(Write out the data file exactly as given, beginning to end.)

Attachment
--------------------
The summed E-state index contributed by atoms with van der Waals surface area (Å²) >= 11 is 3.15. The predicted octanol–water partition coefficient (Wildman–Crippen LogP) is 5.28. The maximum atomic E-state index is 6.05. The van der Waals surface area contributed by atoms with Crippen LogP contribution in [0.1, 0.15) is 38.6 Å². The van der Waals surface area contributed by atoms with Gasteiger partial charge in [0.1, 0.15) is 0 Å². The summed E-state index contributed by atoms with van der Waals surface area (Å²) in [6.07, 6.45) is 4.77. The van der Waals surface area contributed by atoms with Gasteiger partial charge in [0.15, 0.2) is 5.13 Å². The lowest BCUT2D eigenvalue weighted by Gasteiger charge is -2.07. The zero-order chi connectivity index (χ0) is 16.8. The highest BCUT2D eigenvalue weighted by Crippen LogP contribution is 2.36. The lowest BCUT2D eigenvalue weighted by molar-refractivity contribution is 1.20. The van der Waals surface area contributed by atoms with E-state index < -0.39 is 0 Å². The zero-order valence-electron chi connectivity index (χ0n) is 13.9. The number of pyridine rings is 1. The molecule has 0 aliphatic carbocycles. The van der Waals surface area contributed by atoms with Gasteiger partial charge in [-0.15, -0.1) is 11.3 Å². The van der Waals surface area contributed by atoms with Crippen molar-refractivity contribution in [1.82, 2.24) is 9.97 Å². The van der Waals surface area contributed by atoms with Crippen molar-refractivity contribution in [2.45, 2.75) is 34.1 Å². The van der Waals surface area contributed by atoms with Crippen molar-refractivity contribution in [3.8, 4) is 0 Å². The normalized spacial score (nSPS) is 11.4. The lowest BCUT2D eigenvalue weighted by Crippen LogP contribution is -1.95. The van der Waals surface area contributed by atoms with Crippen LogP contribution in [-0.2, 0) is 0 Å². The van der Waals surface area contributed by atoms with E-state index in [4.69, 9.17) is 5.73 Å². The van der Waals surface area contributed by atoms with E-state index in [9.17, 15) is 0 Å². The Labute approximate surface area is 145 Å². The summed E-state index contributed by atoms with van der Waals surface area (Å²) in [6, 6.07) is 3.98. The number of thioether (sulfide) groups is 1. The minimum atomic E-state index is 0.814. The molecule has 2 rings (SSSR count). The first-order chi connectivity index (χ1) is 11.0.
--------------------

The summed E-state index contributed by atoms with van der Waals surface area (Å²) >= 11 is 3.15. The predicted octanol–water partition coefficient (Wildman–Crippen LogP) is 5.28. The maximum atomic E-state index is 6.05. The van der Waals surface area contributed by atoms with Crippen LogP contribution in [0.1, 0.15) is 38.6 Å². The van der Waals surface area contributed by atoms with Gasteiger partial charge in [0.1, 0.15) is 0 Å². The summed E-state index contributed by atoms with van der Waals surface area (Å²) in [6.07, 6.45) is 4.77. The van der Waals surface area contributed by atoms with Gasteiger partial charge in [0.15, 0.2) is 5.13 Å². The lowest BCUT2D eigenvalue weighted by Gasteiger charge is -2.07. The zero-order chi connectivity index (χ0) is 16.8. The highest BCUT2D eigenvalue weighted by Crippen LogP contribution is 2.36. The lowest BCUT2D eigenvalue weighted by molar-refractivity contribution is 1.20. The van der Waals surface area contributed by atoms with E-state index < -0.39 is 0 Å². The zero-order valence-electron chi connectivity index (χ0n) is 13.9. The number of pyridine rings is 1. The molecule has 0 aliphatic carbocycles. The van der Waals surface area contributed by atoms with Gasteiger partial charge in [-0.15, -0.1) is 11.3 Å². The van der Waals surface area contributed by atoms with Crippen molar-refractivity contribution in [1.82, 2.24) is 9.97 Å². The van der Waals surface area contributed by atoms with Crippen molar-refractivity contribution in [2.45, 2.75) is 34.1 Å². The van der Waals surface area contributed by atoms with Crippen molar-refractivity contribution in [3.8, 4) is 0 Å². The normalized spacial score (nSPS) is 11.4. The lowest BCUT2D eigenvalue weighted by Crippen LogP contribution is -1.95. The van der Waals surface area contributed by atoms with Crippen LogP contribution in [-0.2, 0) is 0 Å². The van der Waals surface area contributed by atoms with E-state index in [4.69, 9.17) is 5.73 Å². The van der Waals surface area contributed by atoms with E-state index in [9.17, 15) is 0 Å². The Labute approximate surface area is 145 Å². The summed E-state index contributed by atoms with van der Waals surface area (Å²) in [6, 6.07) is 3.98. The number of thioether (sulfide) groups is 1. The minimum atomic E-state index is 0.814. The molecule has 2 rings (SSSR count). The first-order chi connectivity index (χ1) is 11.0.